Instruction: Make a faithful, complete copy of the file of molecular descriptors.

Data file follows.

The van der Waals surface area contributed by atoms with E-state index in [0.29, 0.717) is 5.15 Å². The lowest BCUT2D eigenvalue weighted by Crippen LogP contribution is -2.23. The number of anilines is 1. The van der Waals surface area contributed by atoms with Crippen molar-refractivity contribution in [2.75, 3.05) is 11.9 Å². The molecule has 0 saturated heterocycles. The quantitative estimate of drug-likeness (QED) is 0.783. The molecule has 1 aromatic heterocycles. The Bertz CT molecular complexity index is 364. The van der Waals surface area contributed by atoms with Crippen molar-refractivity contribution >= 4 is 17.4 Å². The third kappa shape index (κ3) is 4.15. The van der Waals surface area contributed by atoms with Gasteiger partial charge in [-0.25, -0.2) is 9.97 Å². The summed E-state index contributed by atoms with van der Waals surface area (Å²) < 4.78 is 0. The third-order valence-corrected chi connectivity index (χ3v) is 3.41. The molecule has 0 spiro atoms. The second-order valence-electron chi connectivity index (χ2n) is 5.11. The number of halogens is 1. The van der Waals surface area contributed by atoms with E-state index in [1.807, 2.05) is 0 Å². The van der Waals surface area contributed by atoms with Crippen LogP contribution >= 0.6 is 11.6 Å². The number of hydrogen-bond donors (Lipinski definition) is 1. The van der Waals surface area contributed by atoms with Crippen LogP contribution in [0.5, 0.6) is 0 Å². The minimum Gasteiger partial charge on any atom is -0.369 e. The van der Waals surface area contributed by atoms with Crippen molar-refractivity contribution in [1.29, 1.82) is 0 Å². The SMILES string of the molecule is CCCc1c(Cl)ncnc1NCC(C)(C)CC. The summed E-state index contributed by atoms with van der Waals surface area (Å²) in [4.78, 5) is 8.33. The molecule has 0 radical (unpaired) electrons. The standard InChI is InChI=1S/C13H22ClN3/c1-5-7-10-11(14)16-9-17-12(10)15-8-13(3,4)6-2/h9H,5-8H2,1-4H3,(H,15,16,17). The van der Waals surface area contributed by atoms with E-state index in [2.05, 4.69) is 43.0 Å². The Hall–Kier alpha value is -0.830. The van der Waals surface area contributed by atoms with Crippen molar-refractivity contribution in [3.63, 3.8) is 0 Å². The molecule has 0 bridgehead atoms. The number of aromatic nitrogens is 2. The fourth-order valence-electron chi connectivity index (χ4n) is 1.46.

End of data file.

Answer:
The van der Waals surface area contributed by atoms with E-state index in [0.29, 0.717) is 5.15 Å². The lowest BCUT2D eigenvalue weighted by Crippen LogP contribution is -2.23. The number of anilines is 1. The van der Waals surface area contributed by atoms with Crippen molar-refractivity contribution in [2.75, 3.05) is 11.9 Å². The molecule has 0 saturated heterocycles. The quantitative estimate of drug-likeness (QED) is 0.783. The molecule has 1 aromatic heterocycles. The Bertz CT molecular complexity index is 364. The van der Waals surface area contributed by atoms with Crippen molar-refractivity contribution >= 4 is 17.4 Å². The third kappa shape index (κ3) is 4.15. The van der Waals surface area contributed by atoms with Gasteiger partial charge in [-0.25, -0.2) is 9.97 Å². The summed E-state index contributed by atoms with van der Waals surface area (Å²) < 4.78 is 0. The third-order valence-corrected chi connectivity index (χ3v) is 3.41. The molecule has 0 spiro atoms. The second-order valence-electron chi connectivity index (χ2n) is 5.11. The number of halogens is 1. The van der Waals surface area contributed by atoms with E-state index in [1.807, 2.05) is 0 Å². The van der Waals surface area contributed by atoms with Crippen LogP contribution >= 0.6 is 11.6 Å². The number of hydrogen-bond donors (Lipinski definition) is 1. The van der Waals surface area contributed by atoms with Crippen LogP contribution in [0.5, 0.6) is 0 Å². The minimum Gasteiger partial charge on any atom is -0.369 e. The van der Waals surface area contributed by atoms with Crippen molar-refractivity contribution in [1.29, 1.82) is 0 Å². The SMILES string of the molecule is CCCc1c(Cl)ncnc1NCC(C)(C)CC. The summed E-state index contributed by atoms with van der Waals surface area (Å²) in [4.78, 5) is 8.33. The molecule has 0 radical (unpaired) electrons. The standard InChI is InChI=1S/C13H22ClN3/c1-5-7-10-11(14)16-9-17-12(10)15-8-13(3,4)6-2/h9H,5-8H2,1-4H3,(H,15,16,17). The van der Waals surface area contributed by atoms with E-state index in [2.05, 4.69) is 43.0 Å². The Hall–Kier alpha value is -0.830. The van der Waals surface area contributed by atoms with Crippen molar-refractivity contribution in [3.63, 3.8) is 0 Å². The molecule has 0 bridgehead atoms. The number of aromatic nitrogens is 2. The fourth-order valence-electron chi connectivity index (χ4n) is 1.46.